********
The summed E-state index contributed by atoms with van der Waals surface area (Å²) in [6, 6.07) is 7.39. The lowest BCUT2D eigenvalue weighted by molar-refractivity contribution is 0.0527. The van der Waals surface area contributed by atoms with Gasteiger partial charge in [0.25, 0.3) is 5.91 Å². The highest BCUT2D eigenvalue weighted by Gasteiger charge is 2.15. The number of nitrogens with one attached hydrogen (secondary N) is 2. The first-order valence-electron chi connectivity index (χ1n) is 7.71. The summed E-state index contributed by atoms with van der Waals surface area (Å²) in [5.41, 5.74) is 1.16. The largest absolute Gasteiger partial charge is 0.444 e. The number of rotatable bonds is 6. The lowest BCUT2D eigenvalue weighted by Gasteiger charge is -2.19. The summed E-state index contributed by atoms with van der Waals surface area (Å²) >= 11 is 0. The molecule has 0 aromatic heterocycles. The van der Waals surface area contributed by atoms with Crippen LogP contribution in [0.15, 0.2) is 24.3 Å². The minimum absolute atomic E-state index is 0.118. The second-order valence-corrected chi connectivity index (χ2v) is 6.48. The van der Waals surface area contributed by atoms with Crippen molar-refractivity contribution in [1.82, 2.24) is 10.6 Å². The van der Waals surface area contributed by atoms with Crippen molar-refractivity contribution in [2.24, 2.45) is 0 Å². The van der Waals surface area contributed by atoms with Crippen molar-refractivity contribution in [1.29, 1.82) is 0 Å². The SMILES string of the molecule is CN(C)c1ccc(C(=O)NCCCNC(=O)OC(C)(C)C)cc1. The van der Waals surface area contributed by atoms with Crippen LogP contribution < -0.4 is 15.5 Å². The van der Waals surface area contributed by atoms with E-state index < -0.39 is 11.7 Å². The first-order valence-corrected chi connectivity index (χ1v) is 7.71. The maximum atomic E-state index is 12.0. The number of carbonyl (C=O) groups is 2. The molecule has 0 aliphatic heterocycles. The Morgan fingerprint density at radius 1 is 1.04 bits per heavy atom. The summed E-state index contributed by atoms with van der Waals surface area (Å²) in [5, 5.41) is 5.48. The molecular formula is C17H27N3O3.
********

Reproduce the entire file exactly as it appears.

The summed E-state index contributed by atoms with van der Waals surface area (Å²) in [6, 6.07) is 7.39. The lowest BCUT2D eigenvalue weighted by molar-refractivity contribution is 0.0527. The van der Waals surface area contributed by atoms with Gasteiger partial charge in [0.25, 0.3) is 5.91 Å². The highest BCUT2D eigenvalue weighted by Gasteiger charge is 2.15. The number of nitrogens with one attached hydrogen (secondary N) is 2. The first-order valence-electron chi connectivity index (χ1n) is 7.71. The summed E-state index contributed by atoms with van der Waals surface area (Å²) in [5.41, 5.74) is 1.16. The largest absolute Gasteiger partial charge is 0.444 e. The number of rotatable bonds is 6. The lowest BCUT2D eigenvalue weighted by Gasteiger charge is -2.19. The summed E-state index contributed by atoms with van der Waals surface area (Å²) >= 11 is 0. The molecule has 0 aromatic heterocycles. The van der Waals surface area contributed by atoms with Crippen LogP contribution in [0.15, 0.2) is 24.3 Å². The minimum absolute atomic E-state index is 0.118. The second-order valence-corrected chi connectivity index (χ2v) is 6.48. The van der Waals surface area contributed by atoms with Crippen molar-refractivity contribution in [1.82, 2.24) is 10.6 Å². The van der Waals surface area contributed by atoms with Crippen molar-refractivity contribution in [2.24, 2.45) is 0 Å². The van der Waals surface area contributed by atoms with Crippen molar-refractivity contribution in [1.29, 1.82) is 0 Å². The SMILES string of the molecule is CN(C)c1ccc(C(=O)NCCCNC(=O)OC(C)(C)C)cc1. The van der Waals surface area contributed by atoms with Crippen LogP contribution < -0.4 is 15.5 Å². The van der Waals surface area contributed by atoms with E-state index < -0.39 is 11.7 Å². The first-order valence-corrected chi connectivity index (χ1v) is 7.71. The maximum atomic E-state index is 12.0. The number of carbonyl (C=O) groups is 2. The molecule has 0 aliphatic heterocycles. The Morgan fingerprint density at radius 1 is 1.04 bits per heavy atom. The summed E-state index contributed by atoms with van der Waals surface area (Å²) in [5, 5.41) is 5.48. The molecular formula is C17H27N3O3.